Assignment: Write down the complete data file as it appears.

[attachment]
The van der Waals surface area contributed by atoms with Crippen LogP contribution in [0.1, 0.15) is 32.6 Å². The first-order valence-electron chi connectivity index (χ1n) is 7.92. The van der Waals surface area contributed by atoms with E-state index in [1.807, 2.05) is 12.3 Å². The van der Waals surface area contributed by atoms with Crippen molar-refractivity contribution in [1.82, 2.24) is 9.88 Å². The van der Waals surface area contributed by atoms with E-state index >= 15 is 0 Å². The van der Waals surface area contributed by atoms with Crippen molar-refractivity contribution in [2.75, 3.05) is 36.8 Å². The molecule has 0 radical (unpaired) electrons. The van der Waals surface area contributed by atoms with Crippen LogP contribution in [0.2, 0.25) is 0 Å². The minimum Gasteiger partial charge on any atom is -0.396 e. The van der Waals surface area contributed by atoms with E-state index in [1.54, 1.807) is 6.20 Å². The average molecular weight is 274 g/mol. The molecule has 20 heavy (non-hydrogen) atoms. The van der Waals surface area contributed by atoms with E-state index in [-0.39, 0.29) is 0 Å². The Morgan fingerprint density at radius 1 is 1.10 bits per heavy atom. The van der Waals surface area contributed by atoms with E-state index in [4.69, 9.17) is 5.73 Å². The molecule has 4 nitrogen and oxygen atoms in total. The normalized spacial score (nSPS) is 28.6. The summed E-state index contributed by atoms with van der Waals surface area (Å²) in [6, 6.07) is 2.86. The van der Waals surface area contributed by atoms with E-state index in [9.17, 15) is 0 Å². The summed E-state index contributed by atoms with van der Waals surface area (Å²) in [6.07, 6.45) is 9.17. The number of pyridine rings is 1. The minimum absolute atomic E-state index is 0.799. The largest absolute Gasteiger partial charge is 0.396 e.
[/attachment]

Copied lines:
The van der Waals surface area contributed by atoms with Crippen LogP contribution in [0.1, 0.15) is 32.6 Å². The first-order valence-electron chi connectivity index (χ1n) is 7.92. The van der Waals surface area contributed by atoms with E-state index in [1.807, 2.05) is 12.3 Å². The van der Waals surface area contributed by atoms with Crippen molar-refractivity contribution in [1.82, 2.24) is 9.88 Å². The van der Waals surface area contributed by atoms with E-state index >= 15 is 0 Å². The van der Waals surface area contributed by atoms with Crippen molar-refractivity contribution in [2.75, 3.05) is 36.8 Å². The molecule has 0 radical (unpaired) electrons. The van der Waals surface area contributed by atoms with Crippen LogP contribution in [0.2, 0.25) is 0 Å². The minimum Gasteiger partial charge on any atom is -0.396 e. The van der Waals surface area contributed by atoms with E-state index in [1.54, 1.807) is 6.20 Å². The average molecular weight is 274 g/mol. The molecule has 20 heavy (non-hydrogen) atoms. The van der Waals surface area contributed by atoms with E-state index in [-0.39, 0.29) is 0 Å². The Morgan fingerprint density at radius 1 is 1.10 bits per heavy atom. The van der Waals surface area contributed by atoms with E-state index in [4.69, 9.17) is 5.73 Å². The molecule has 4 nitrogen and oxygen atoms in total. The normalized spacial score (nSPS) is 28.6. The summed E-state index contributed by atoms with van der Waals surface area (Å²) in [6, 6.07) is 2.86. The van der Waals surface area contributed by atoms with E-state index in [9.17, 15) is 0 Å². The summed E-state index contributed by atoms with van der Waals surface area (Å²) in [6.07, 6.45) is 9.17. The number of pyridine rings is 1. The minimum absolute atomic E-state index is 0.799. The largest absolute Gasteiger partial charge is 0.396 e.